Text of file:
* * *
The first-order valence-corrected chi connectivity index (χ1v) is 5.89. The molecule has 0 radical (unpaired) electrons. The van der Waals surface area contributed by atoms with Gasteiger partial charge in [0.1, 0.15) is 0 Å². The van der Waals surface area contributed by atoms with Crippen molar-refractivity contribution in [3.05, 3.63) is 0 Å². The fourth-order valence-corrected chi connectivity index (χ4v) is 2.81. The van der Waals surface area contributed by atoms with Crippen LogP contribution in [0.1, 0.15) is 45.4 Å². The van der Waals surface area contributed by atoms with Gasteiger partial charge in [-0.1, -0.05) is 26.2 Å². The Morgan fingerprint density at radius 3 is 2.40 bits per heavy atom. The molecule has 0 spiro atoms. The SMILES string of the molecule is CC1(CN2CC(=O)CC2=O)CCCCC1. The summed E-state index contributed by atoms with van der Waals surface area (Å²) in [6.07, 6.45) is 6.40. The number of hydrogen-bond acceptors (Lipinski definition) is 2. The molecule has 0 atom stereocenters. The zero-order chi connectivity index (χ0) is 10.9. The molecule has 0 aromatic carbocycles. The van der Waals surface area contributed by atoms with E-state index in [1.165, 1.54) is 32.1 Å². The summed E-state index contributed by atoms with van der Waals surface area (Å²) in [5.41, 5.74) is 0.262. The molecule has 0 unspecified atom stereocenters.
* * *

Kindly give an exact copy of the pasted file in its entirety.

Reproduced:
The first-order valence-corrected chi connectivity index (χ1v) is 5.89. The molecule has 0 radical (unpaired) electrons. The van der Waals surface area contributed by atoms with Gasteiger partial charge in [0.1, 0.15) is 0 Å². The van der Waals surface area contributed by atoms with Crippen molar-refractivity contribution in [3.05, 3.63) is 0 Å². The fourth-order valence-corrected chi connectivity index (χ4v) is 2.81. The van der Waals surface area contributed by atoms with Crippen LogP contribution in [0.1, 0.15) is 45.4 Å². The van der Waals surface area contributed by atoms with Gasteiger partial charge in [-0.1, -0.05) is 26.2 Å². The Morgan fingerprint density at radius 3 is 2.40 bits per heavy atom. The molecule has 0 spiro atoms. The SMILES string of the molecule is CC1(CN2CC(=O)CC2=O)CCCCC1. The summed E-state index contributed by atoms with van der Waals surface area (Å²) in [6.07, 6.45) is 6.40. The number of hydrogen-bond acceptors (Lipinski definition) is 2. The molecule has 0 atom stereocenters. The zero-order chi connectivity index (χ0) is 10.9. The molecule has 0 aromatic carbocycles. The van der Waals surface area contributed by atoms with E-state index in [1.165, 1.54) is 32.1 Å². The summed E-state index contributed by atoms with van der Waals surface area (Å²) in [5.41, 5.74) is 0.262. The molecule has 0 unspecified atom stereocenters.